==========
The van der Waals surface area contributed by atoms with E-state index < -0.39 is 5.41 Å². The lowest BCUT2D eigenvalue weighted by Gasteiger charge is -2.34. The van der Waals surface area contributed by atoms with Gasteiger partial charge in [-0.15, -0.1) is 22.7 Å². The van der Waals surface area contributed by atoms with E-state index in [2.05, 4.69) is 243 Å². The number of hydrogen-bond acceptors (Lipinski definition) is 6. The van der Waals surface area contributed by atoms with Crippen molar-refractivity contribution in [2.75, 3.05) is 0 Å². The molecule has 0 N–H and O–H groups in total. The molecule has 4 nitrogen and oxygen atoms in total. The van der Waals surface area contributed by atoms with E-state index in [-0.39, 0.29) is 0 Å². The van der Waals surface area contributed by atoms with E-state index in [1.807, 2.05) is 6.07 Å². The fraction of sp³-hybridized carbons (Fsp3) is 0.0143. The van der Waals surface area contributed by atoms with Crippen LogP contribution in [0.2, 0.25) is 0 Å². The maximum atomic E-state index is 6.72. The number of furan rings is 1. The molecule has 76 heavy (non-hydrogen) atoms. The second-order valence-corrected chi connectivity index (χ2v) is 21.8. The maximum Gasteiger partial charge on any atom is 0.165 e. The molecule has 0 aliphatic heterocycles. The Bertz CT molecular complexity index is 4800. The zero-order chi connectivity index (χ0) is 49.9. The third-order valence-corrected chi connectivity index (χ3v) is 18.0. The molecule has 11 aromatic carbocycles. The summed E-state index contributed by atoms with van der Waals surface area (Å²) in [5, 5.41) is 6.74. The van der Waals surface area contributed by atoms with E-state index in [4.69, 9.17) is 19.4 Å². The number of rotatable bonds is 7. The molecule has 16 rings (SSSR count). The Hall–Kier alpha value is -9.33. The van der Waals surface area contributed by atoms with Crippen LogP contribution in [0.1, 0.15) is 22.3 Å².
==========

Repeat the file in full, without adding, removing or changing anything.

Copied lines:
The van der Waals surface area contributed by atoms with E-state index < -0.39 is 5.41 Å². The lowest BCUT2D eigenvalue weighted by Gasteiger charge is -2.34. The van der Waals surface area contributed by atoms with Gasteiger partial charge in [-0.15, -0.1) is 22.7 Å². The van der Waals surface area contributed by atoms with E-state index in [2.05, 4.69) is 243 Å². The number of hydrogen-bond acceptors (Lipinski definition) is 6. The van der Waals surface area contributed by atoms with Crippen molar-refractivity contribution in [2.75, 3.05) is 0 Å². The molecule has 0 N–H and O–H groups in total. The molecule has 4 nitrogen and oxygen atoms in total. The van der Waals surface area contributed by atoms with E-state index in [-0.39, 0.29) is 0 Å². The van der Waals surface area contributed by atoms with E-state index in [1.807, 2.05) is 6.07 Å². The fraction of sp³-hybridized carbons (Fsp3) is 0.0143. The van der Waals surface area contributed by atoms with Crippen LogP contribution in [0.2, 0.25) is 0 Å². The maximum atomic E-state index is 6.72. The number of furan rings is 1. The molecule has 76 heavy (non-hydrogen) atoms. The second-order valence-corrected chi connectivity index (χ2v) is 21.8. The maximum Gasteiger partial charge on any atom is 0.165 e. The molecule has 0 aliphatic heterocycles. The Bertz CT molecular complexity index is 4800. The zero-order chi connectivity index (χ0) is 49.9. The third-order valence-corrected chi connectivity index (χ3v) is 18.0. The molecule has 11 aromatic carbocycles. The summed E-state index contributed by atoms with van der Waals surface area (Å²) in [5, 5.41) is 6.74. The van der Waals surface area contributed by atoms with E-state index in [4.69, 9.17) is 19.4 Å². The number of rotatable bonds is 7. The molecule has 16 rings (SSSR count). The Hall–Kier alpha value is -9.33. The van der Waals surface area contributed by atoms with Crippen LogP contribution in [0.1, 0.15) is 22.3 Å².